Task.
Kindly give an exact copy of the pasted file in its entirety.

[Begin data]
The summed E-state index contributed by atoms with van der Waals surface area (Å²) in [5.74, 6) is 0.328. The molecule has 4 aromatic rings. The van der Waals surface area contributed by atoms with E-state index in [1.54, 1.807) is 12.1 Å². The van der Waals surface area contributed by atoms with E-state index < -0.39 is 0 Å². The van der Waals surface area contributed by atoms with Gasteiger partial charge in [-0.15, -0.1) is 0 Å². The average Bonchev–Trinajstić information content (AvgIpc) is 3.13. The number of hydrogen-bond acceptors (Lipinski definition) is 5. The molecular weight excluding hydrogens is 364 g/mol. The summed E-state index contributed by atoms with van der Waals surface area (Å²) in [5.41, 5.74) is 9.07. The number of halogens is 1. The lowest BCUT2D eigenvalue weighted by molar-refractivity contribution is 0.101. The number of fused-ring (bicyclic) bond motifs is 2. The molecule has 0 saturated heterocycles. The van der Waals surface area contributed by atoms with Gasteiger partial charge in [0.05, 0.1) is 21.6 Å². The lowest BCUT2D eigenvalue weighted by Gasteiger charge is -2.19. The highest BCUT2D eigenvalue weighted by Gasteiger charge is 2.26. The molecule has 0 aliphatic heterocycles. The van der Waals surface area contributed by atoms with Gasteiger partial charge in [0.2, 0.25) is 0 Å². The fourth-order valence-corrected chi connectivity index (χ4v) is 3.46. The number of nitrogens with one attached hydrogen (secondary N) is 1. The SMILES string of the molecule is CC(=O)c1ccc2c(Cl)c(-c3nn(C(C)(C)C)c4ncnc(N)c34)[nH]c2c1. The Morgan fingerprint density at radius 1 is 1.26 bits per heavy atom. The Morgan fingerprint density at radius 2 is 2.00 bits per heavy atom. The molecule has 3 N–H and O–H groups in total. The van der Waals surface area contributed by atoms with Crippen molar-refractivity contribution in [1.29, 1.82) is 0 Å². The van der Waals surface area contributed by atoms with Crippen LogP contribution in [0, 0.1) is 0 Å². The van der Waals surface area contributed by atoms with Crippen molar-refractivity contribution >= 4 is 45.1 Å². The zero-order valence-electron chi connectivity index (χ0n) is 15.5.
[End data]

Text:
The summed E-state index contributed by atoms with van der Waals surface area (Å²) in [5.74, 6) is 0.328. The molecule has 4 aromatic rings. The van der Waals surface area contributed by atoms with E-state index in [1.54, 1.807) is 12.1 Å². The van der Waals surface area contributed by atoms with E-state index < -0.39 is 0 Å². The van der Waals surface area contributed by atoms with Gasteiger partial charge in [-0.15, -0.1) is 0 Å². The average Bonchev–Trinajstić information content (AvgIpc) is 3.13. The number of hydrogen-bond acceptors (Lipinski definition) is 5. The molecular weight excluding hydrogens is 364 g/mol. The summed E-state index contributed by atoms with van der Waals surface area (Å²) in [5.41, 5.74) is 9.07. The number of halogens is 1. The lowest BCUT2D eigenvalue weighted by molar-refractivity contribution is 0.101. The number of fused-ring (bicyclic) bond motifs is 2. The molecule has 0 saturated heterocycles. The van der Waals surface area contributed by atoms with Gasteiger partial charge in [0.05, 0.1) is 21.6 Å². The lowest BCUT2D eigenvalue weighted by Gasteiger charge is -2.19. The highest BCUT2D eigenvalue weighted by Gasteiger charge is 2.26. The molecule has 0 aliphatic heterocycles. The van der Waals surface area contributed by atoms with Gasteiger partial charge in [0.2, 0.25) is 0 Å². The fourth-order valence-corrected chi connectivity index (χ4v) is 3.46. The number of nitrogens with one attached hydrogen (secondary N) is 1. The SMILES string of the molecule is CC(=O)c1ccc2c(Cl)c(-c3nn(C(C)(C)C)c4ncnc(N)c34)[nH]c2c1. The Morgan fingerprint density at radius 1 is 1.26 bits per heavy atom. The Morgan fingerprint density at radius 2 is 2.00 bits per heavy atom. The molecule has 3 N–H and O–H groups in total. The van der Waals surface area contributed by atoms with Crippen molar-refractivity contribution in [1.29, 1.82) is 0 Å². The van der Waals surface area contributed by atoms with Crippen LogP contribution in [0, 0.1) is 0 Å². The van der Waals surface area contributed by atoms with Crippen molar-refractivity contribution >= 4 is 45.1 Å². The zero-order valence-electron chi connectivity index (χ0n) is 15.5.